YW Boston to run coalition to ensure gender parity on public boards and commissions
On Tuesday, March 20, 2019, YW Boston announced its support of ensuring gender parity on public boards and commissions in Massachusetts. Beth Chandler, YW Boston President and CEO, spoke at the State House alongside Speaker Pro Tempore Patricia Haddad, Senator Jason Lewis, and Andrea Silbert of the Eos Foundation. All four spoke of their support of the legislation, An Act to ensure gender parity on public boards and commissions H.2711/S.1878. YW Boston will be leading the coalition in support of this important legislation.
The legislation will ensure that beginning on and after January 1, 2022, the composition of each appointed public board and commission in the Commonwealth shall broadly reflect the general public of the commonwealth. This means public boards and commissions must include persons of different backgrounds, abilities, interests, and opinions including ethnic minorities and women and shall have not less than 50 percent women board members or commissioners.
Currently, in Massachusetts:
- Gender and racial data on our public boards and commissions is made publicly available by our state
- 50% of the state’s most prominent boards and commissions count less than 40% women members
- Women comprise 22% of board/commissioner CEO roles, with women of color holding just 2% of these positions and men of color holding 5% of positions
- Women comprise 34% of board chairs, with women of color holding 6% of these positions
While women and people of color account for 51.5% and 28%, respectively, of the state’s population, they are significantly underrepresented in leadership positions. Diversity of leadership is good for consumers and businesses, citizens and governments it leads to better decision making in all organizations. Studies have found that diverse boards and management teams are better governed, and corporations with diverse leadership are more profitable.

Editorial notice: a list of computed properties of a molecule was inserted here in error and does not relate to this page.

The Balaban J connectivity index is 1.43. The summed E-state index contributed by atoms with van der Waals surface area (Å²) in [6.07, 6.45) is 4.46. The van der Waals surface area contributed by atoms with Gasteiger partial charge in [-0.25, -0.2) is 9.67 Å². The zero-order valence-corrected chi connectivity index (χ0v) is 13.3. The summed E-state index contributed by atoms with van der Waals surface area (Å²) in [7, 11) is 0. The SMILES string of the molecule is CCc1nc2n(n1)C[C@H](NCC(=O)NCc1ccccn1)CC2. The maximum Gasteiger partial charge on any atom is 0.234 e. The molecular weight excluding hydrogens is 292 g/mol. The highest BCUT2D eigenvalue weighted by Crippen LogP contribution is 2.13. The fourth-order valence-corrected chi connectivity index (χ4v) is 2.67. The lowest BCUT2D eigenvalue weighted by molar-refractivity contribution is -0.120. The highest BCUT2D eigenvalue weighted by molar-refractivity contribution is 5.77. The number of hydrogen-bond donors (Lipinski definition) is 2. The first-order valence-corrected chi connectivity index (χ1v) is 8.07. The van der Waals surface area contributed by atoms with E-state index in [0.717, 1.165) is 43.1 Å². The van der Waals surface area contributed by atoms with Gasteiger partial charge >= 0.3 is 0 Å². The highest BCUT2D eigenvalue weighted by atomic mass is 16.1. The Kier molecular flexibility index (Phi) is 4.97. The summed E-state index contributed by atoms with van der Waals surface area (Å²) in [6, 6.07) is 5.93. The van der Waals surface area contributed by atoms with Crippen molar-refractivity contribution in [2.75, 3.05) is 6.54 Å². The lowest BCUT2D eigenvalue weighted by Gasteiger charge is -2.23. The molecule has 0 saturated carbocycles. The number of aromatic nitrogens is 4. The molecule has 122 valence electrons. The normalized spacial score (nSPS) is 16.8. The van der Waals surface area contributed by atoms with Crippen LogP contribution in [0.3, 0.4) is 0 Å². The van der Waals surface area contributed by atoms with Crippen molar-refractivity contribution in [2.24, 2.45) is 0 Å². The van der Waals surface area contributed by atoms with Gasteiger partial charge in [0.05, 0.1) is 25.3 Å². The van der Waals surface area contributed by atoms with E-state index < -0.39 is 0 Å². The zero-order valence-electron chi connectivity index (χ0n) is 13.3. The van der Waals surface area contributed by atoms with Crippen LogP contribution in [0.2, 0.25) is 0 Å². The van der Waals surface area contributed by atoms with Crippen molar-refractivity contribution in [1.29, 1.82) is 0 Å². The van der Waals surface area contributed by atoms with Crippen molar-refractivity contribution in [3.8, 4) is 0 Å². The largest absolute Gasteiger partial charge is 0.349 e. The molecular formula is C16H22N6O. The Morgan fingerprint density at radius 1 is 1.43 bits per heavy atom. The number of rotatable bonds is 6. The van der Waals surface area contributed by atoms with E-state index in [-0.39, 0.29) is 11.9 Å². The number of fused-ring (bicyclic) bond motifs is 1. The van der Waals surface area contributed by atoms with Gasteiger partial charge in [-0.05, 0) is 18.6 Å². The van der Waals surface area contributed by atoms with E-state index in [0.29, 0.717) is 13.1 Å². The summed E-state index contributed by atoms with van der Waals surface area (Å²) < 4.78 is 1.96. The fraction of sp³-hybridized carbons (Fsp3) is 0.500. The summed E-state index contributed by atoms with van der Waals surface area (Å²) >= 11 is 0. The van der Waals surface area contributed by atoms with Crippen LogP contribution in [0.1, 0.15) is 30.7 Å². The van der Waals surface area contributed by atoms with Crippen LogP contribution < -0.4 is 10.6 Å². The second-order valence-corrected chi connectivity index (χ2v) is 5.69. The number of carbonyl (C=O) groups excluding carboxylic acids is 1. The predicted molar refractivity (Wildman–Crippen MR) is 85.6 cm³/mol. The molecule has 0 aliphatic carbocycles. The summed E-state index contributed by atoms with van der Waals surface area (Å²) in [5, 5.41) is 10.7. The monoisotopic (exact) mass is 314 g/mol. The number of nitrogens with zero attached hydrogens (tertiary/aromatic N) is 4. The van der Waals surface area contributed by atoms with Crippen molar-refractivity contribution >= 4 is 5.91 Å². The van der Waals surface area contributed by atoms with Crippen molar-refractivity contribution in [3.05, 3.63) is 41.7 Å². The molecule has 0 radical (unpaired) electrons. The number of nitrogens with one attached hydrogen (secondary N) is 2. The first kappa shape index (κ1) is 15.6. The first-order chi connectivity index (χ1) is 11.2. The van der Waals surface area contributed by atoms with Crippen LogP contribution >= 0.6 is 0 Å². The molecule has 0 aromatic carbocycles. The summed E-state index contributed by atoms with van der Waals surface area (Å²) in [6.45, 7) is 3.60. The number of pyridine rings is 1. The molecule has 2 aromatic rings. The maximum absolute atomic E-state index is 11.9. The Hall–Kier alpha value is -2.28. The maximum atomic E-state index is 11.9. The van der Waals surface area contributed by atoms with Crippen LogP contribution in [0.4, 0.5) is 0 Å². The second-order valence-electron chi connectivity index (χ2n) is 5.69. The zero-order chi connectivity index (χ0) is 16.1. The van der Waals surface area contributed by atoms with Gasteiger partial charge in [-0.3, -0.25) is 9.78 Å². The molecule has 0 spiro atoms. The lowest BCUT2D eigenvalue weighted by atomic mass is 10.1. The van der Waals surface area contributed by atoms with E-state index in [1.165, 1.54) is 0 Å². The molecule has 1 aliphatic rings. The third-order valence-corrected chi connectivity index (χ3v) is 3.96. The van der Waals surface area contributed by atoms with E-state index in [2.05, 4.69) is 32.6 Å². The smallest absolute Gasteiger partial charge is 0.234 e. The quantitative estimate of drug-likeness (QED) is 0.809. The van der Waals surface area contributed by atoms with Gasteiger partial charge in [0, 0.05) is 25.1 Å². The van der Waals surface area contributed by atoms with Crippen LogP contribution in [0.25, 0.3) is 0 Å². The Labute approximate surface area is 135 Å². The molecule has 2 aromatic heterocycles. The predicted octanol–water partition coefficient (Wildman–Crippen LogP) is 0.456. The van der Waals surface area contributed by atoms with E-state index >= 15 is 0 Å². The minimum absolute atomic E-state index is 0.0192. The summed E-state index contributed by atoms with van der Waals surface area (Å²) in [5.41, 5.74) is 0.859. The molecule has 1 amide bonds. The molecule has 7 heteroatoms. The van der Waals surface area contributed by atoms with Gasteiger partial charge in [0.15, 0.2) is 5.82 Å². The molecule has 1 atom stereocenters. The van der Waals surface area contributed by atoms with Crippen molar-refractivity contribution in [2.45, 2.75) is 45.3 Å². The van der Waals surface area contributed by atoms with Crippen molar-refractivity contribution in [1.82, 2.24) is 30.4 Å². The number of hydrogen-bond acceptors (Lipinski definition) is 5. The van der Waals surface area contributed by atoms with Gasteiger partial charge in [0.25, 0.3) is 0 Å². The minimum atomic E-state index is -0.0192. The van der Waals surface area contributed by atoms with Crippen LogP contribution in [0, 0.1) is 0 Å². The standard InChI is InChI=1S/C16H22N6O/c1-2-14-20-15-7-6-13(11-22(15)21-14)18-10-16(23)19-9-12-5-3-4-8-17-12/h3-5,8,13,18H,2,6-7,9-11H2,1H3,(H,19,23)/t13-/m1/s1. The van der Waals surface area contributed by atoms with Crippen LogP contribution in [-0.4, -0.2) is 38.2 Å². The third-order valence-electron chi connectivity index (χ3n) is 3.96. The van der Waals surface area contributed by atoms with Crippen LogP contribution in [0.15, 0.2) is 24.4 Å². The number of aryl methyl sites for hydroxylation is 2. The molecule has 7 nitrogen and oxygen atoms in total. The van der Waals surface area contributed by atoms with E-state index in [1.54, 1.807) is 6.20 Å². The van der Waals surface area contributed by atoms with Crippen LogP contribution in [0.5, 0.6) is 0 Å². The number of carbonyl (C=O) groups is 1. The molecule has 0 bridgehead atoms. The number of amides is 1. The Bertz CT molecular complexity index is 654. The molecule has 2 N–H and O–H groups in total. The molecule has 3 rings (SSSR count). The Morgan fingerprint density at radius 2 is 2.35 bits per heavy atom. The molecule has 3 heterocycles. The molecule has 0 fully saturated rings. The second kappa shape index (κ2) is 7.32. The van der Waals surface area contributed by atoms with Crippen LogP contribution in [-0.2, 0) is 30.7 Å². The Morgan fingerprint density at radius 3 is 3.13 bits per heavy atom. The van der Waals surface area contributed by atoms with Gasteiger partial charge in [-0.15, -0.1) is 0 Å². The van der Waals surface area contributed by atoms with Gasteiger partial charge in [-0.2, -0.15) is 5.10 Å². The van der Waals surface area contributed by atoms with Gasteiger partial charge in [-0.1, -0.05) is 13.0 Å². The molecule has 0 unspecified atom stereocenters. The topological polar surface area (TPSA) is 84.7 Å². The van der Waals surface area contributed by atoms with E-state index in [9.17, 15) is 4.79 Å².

This legislation is crucial because it ensures that boards and commissions reflect the racial diversity of the state, not just gender parity. We must ensure that these roles are not just provided to white women, but also that the number of women of color on these boards and commissions accurately reflects Massachusetts’ population. As Beth Chandler stated at the State House, “In addition to promoting gender equity, it is also important to ensure that women of color are included. Efforts to increase gender equity aren’t always intentional about ensuring that the needs of women of color are addressed as well.”
Also included in the legislation is a requirement that by the end of 2021, all publicly held corporations with principal executive offices in Massachusetts to have at least one female director on its boards. By the end of 2023, depending on the size of the board, it must have two or three women. Failing to meet this requirement will necessitate a fine of up to $100,000.
For the purposes of this section, “woman” means an individual who self-identifies her gender as a woman, without regard to the individual’s designated sex at birth. When practicable, the racial and ethnic composition of each board and commission shall reflect the percentage of racial and ethnic minorities in the general population.
Please note that this bill specifically works to ensure gender parity on public board and commissions. The bill An Act to ensure more women serve on corporate boards of directors S.1879 is a distinct effort not formally associated with H.2711/S.1878 and the YW Boston-led coalition.
Read more about this announcement on WBUR.